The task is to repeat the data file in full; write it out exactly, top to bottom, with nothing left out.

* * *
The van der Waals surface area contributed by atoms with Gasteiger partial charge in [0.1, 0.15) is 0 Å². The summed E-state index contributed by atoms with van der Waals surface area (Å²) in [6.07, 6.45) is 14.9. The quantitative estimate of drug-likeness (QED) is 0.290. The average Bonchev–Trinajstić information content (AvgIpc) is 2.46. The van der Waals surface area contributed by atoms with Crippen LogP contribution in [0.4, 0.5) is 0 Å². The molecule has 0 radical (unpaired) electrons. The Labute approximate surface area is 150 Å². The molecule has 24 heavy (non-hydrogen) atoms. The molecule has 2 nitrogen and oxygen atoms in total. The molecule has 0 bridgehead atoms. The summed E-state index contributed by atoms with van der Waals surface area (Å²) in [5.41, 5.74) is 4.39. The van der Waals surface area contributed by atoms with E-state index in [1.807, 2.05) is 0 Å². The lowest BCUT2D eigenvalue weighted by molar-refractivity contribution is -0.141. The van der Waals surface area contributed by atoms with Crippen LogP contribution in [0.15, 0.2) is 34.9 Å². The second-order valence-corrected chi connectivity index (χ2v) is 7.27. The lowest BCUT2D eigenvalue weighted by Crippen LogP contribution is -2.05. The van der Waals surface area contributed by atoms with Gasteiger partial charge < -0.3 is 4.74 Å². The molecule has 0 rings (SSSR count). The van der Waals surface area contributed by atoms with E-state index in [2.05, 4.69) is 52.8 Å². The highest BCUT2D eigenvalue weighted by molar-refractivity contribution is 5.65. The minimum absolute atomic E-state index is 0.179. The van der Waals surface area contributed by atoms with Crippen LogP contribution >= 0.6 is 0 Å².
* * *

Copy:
The van der Waals surface area contributed by atoms with Gasteiger partial charge in [0.1, 0.15) is 0 Å². The summed E-state index contributed by atoms with van der Waals surface area (Å²) in [6.07, 6.45) is 14.9. The quantitative estimate of drug-likeness (QED) is 0.290. The average Bonchev–Trinajstić information content (AvgIpc) is 2.46. The van der Waals surface area contributed by atoms with Crippen LogP contribution in [0.4, 0.5) is 0 Å². The molecule has 0 radical (unpaired) electrons. The Labute approximate surface area is 150 Å². The molecule has 24 heavy (non-hydrogen) atoms. The molecule has 2 nitrogen and oxygen atoms in total. The molecule has 0 bridgehead atoms. The summed E-state index contributed by atoms with van der Waals surface area (Å²) in [5.41, 5.74) is 4.39. The van der Waals surface area contributed by atoms with E-state index in [1.807, 2.05) is 0 Å². The lowest BCUT2D eigenvalue weighted by molar-refractivity contribution is -0.141. The van der Waals surface area contributed by atoms with Crippen LogP contribution in [0.15, 0.2) is 34.9 Å². The second-order valence-corrected chi connectivity index (χ2v) is 7.27. The lowest BCUT2D eigenvalue weighted by Crippen LogP contribution is -2.05. The van der Waals surface area contributed by atoms with Gasteiger partial charge < -0.3 is 4.74 Å². The molecule has 0 rings (SSSR count). The van der Waals surface area contributed by atoms with E-state index in [2.05, 4.69) is 52.8 Å². The highest BCUT2D eigenvalue weighted by molar-refractivity contribution is 5.65. The minimum absolute atomic E-state index is 0.179. The van der Waals surface area contributed by atoms with Crippen LogP contribution >= 0.6 is 0 Å².